An undercover investigation by the BBC has claimed that official banking industry data putting fraudulent credit and debit card losses at £290.5 million falls some way short of the real cost.
According to the BBC, once failed attempts are taken into account the real number is closer to £500 million.
The BBC News team leading the investigation claimed they were able to pose as hackers to infiltrate a website where the details of thousands of stolen card details were being sold.
Using the cards the investigating team then traced the fraudulent transactions back to a number of addresses in the UK where the received good were signed for. The BBC claims to have presented this information to the police.
One of the issues the BBC claims to have uncovered is the relative ease with which criminals are able to get away with fraudulent activities online, either selling their ill-gotten gains abroad for large sums of money, or fencing them off at a cut price locally.
In March, the Association of Payment Clearing Services (APACS) reported on credit and debit card losses amounting to £535m – a 25 per cent rise on last year’s figures. Some £290.5m of this took place on the internet, where the credit or debit card holder was not present – a year-on-year rise of 37 per cent.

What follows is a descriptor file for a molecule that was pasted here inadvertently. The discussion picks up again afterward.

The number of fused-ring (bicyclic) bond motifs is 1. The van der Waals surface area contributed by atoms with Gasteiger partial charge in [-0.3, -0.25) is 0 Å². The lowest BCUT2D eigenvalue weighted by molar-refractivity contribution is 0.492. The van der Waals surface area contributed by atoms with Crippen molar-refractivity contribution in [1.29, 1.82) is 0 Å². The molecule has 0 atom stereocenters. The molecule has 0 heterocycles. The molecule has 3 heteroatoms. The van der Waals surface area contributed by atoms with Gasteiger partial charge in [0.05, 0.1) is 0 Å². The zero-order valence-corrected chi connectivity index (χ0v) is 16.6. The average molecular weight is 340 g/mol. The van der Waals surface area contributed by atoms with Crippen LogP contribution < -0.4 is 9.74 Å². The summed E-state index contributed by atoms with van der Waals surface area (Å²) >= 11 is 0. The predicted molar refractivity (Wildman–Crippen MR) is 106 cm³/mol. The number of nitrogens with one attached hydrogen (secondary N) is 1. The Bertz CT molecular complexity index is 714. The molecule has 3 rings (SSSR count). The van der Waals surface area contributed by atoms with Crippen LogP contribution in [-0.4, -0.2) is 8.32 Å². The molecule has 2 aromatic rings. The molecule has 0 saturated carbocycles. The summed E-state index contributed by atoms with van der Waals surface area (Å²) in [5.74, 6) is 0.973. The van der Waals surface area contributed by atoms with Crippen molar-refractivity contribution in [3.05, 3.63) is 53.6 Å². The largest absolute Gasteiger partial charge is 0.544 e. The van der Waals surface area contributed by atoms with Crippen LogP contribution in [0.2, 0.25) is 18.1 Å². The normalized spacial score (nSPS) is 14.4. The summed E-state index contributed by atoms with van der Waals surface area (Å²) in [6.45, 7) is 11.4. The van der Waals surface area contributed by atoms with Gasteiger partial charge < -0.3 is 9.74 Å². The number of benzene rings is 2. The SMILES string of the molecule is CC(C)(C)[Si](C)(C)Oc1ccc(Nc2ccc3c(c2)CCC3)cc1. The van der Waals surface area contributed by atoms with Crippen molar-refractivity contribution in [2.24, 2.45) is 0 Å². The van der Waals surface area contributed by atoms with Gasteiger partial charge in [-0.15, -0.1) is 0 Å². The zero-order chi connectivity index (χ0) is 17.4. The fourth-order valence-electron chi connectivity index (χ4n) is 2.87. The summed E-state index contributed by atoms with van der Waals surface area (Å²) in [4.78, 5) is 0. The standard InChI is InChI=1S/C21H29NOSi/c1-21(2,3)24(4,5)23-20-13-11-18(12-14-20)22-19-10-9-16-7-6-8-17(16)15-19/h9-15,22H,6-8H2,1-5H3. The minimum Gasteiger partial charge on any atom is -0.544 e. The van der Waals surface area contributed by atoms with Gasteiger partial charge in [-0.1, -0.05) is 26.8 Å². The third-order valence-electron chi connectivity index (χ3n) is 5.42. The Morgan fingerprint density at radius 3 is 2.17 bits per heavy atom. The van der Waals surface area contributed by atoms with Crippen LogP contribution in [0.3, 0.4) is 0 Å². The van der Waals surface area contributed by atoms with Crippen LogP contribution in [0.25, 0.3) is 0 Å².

Government under pressure
As credit and debit card fraud grows, so the UK government finds itself under increased pressure to create a ministerial position specifically tasked with combating it.
Shadow Home Secretary David Davis has even called for a distinct governmental department to deal with the problem as well as the creation of a central authority for worried consumers to report suspicions activity to.
Whereas the National Hi-Tech Crime Unit used to deal with internet fraud, it has now been absorbed into the Serious Organised Crime Agency, which is far more concerned with organised grand-scale fraud, rather than individual petty criminals and opportunists.
However, as the number of ‘petty’ individuals and ‘opportunists’ willing to use stolen cards continues to grow, so will the amount of money that goes missing. Eventually the government will have to deal with it.
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